Thinking of getting a Divorce? Consider these 5 key things first
Divorce rates have started to decline in recent years, with numbers not seen since the 1970’s. These figures from the Office for National Statistics show that 130,473 couples divorced in the UK in 2013, down almost three per cent on the previous year.
The drop in divorce rate is thought to be, in part, due to couples co-habiting for longer periods before deciding to marry. However while divorce rates on the whole have dropped, there has been an increase among those over 50, dubbed by the media as ‘silver separators’. This is thought to be partly due to children leaving home and partly to an increased life expectancy.
When we get married we enter into it with such hope, enthusiasm and optimism for the future.
Of course very few people think that 10 or 20 years down the line they’ll be contemplating divorce. But relationships and circumstances can change and life can throw a lot at you.
While many couples work through rough patches or succeed in avoiding them altogether, others find it impossible to move forward and get through difficult times, with the unfortunate result that separation or divorce are at first contemplated, and can then start to seem like the only possible solution.
Divorce is not always the only option though, so if you’re currently experiencing marital or relationship difficulties, it’s worth having a think about these few points before taking this to the next step.
New Year Divorce
December and the run up to Christmas, can be a particularly stressful time of year for couples and families. It’s a time that can make financial worries seem worse, and with the modern commercial pressures of Christmas, it’s not uncommon for people who should be celebrating a happy time of year to see additional financial burdens piling up.
Often Christmas can involve a hectic schedule of family visits, and an increased amount of time spent with spouse, family and in-laws.
These factors, along with the desire to “make a fresh start” in the New Year, mean that January is often the busiest time for family law teams.
In fact, some family law specialists report that divorce instructions rise by as much as 27% compared to an average month.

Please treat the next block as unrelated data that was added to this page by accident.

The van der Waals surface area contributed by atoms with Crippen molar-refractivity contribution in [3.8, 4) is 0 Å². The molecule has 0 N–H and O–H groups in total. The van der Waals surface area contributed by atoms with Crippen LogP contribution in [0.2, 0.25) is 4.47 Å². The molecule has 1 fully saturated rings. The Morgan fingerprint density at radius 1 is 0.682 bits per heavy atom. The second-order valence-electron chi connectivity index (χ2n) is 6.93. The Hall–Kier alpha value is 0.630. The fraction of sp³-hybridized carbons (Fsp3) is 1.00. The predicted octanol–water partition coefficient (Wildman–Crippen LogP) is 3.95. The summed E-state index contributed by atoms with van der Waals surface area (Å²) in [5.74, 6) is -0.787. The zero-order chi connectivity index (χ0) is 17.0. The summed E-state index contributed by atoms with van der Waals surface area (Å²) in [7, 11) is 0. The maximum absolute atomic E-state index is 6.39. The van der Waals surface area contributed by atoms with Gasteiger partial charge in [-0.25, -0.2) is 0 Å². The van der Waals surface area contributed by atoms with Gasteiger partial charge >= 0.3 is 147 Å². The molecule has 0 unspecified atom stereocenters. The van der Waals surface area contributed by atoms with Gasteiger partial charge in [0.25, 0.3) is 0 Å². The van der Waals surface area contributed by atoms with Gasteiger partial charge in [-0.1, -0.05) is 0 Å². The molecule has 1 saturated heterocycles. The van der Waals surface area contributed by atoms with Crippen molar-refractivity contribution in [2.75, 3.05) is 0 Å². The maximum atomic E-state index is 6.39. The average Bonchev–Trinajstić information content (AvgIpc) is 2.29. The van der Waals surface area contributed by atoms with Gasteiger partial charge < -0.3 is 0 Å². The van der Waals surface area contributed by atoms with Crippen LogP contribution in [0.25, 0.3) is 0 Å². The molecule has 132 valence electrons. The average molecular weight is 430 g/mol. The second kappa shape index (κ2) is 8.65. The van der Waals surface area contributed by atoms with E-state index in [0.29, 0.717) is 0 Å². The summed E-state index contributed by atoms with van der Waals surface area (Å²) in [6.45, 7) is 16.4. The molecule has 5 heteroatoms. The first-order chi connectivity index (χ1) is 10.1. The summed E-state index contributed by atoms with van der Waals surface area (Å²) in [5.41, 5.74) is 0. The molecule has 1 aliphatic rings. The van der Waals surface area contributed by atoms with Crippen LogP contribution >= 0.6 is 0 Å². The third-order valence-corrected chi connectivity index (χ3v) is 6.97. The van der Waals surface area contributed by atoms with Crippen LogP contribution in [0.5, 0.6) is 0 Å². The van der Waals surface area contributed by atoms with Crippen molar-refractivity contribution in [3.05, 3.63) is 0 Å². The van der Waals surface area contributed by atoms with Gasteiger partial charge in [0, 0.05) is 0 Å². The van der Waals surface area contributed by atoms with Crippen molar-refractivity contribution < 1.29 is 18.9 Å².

5 Things to Consider If You’re Thinking of Getting a Divorce
It can be incredibly hard to know if it’s the ‘right’ time to end a marriage. Only you know what’s right for you, your situation and the circumstances surrounding it.
If divorce is something that you’re thinking about, and you’re not in physical danger so don’t need to leave your relationship immediately for reasons of personal safety, our advice is to take some time to consider. Most relationships experience ups and downs, so ask yourself: “Is it just recent pressures making me feel this way or are my feelings deeper and more long term?”
Here are some questions we hope may help.
1. Do You Want a Divorce or a Better Marriage?
An unhappy marriage and an un-salvageable one are not the same thing. Are there things in your marriage that if changed, would make you feel differently?
Divorce is a drastic step to take when what you’re actually after is change.
2. Are You Really “Married”?
This can seem a strange question. But there’s a difference between a marriage that consists of a couple who are committed to each other and one that is made up of two individuals with separate interests who simply live together and take care of their own needs.
Are you and your spouse a team working together on things?
Do you ask ‘is this good for us’ rather than focusing on ‘what’s right for me’?
If not, are you willing to commit to working towards making the marriage of a partnership, in the true sense of the word, and to become more unified in your outlook?
3. Have You Tried Getting External Help?
Have you tried couples therapy or marriage counselling? A third party who’s not emotionally invested in the relationship may be able to help you find new solutions to old arguments. If necessary, they can also help a marriage end with less conflict.
If you’re seeing a couples therapist or counsellor and don’t feel it’s helping, it may be due to the therapist. So if you believe your marriage is worth fighting for and you want it to last, then try working with another therapist before calling it quits.
4. Has Stress Pushed The Relationship to Breaking Point?
We all know that no relationship runs smoothly all the time. However, niggles over who does the washing up are very different to managing the stress involved with things such as unemployment, financial ruin or bereavement.
These types of situations are often ‘life changing’ and can feel so overwhelming that they affect every part of a relationship, especially if both partners deal with emotions in a different way.
Divorce rates often rise in these situations, so it can be worth seeking help with both the emotional and practical issues you’re dealing with before going down this route.
5. Do You Still Love Your Spouse?
Love can be hard to find when the everyday stresses of life leave us feeling tired and unappreciated. With an ongoing power struggle in the relationship there is little space for intimacy and closeness.
However, if there’s even a spark left, it’s worth asking yourself, “can I re-ignite it?” Of course, it’s a two-way thing, but if there’s a desire to rekindle the feelings of old on the part of both partners, the answer is surely “it’s worth a try.”
How we can help
Since this article has been published we no longer offer Family Law services but we can help you with:
- Wills, Probate & Power of Attorney
- Personal Injury
- Court of Protection
- Medical Negligence